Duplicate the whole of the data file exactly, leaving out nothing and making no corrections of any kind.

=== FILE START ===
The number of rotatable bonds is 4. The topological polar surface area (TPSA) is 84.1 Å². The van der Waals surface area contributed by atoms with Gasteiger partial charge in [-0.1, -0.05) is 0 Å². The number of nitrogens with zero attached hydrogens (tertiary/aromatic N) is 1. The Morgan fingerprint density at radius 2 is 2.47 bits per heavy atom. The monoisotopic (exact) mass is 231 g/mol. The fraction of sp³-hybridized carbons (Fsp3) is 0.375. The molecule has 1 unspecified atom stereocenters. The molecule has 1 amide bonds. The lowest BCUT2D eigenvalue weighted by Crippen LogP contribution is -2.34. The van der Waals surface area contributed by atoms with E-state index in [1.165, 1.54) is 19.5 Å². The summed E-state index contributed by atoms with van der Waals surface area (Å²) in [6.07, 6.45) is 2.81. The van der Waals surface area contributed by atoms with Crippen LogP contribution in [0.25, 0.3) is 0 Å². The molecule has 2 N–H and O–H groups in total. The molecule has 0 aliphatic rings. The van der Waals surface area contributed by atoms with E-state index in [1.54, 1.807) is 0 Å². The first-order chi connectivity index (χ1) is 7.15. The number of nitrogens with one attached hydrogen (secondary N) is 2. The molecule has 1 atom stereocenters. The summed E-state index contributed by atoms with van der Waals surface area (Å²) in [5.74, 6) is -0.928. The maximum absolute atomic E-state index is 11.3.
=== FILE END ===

The number of rotatable bonds is 4. The topological polar surface area (TPSA) is 84.1 Å². The van der Waals surface area contributed by atoms with Gasteiger partial charge in [-0.1, -0.05) is 0 Å². The number of nitrogens with zero attached hydrogens (tertiary/aromatic N) is 1. The Morgan fingerprint density at radius 2 is 2.47 bits per heavy atom. The monoisotopic (exact) mass is 231 g/mol. The fraction of sp³-hybridized carbons (Fsp3) is 0.375. The molecule has 1 unspecified atom stereocenters. The molecule has 1 amide bonds. The lowest BCUT2D eigenvalue weighted by Crippen LogP contribution is -2.34. The van der Waals surface area contributed by atoms with E-state index in [1.165, 1.54) is 19.5 Å². The summed E-state index contributed by atoms with van der Waals surface area (Å²) in [6.07, 6.45) is 2.81. The van der Waals surface area contributed by atoms with Crippen LogP contribution in [0.25, 0.3) is 0 Å². The molecule has 2 N–H and O–H groups in total. The molecule has 0 aliphatic rings. The van der Waals surface area contributed by atoms with E-state index in [1.54, 1.807) is 0 Å². The first-order chi connectivity index (χ1) is 7.15. The number of nitrogens with one attached hydrogen (secondary N) is 2. The molecule has 1 atom stereocenters. The summed E-state index contributed by atoms with van der Waals surface area (Å²) in [5.74, 6) is -0.928. The maximum absolute atomic E-state index is 11.3.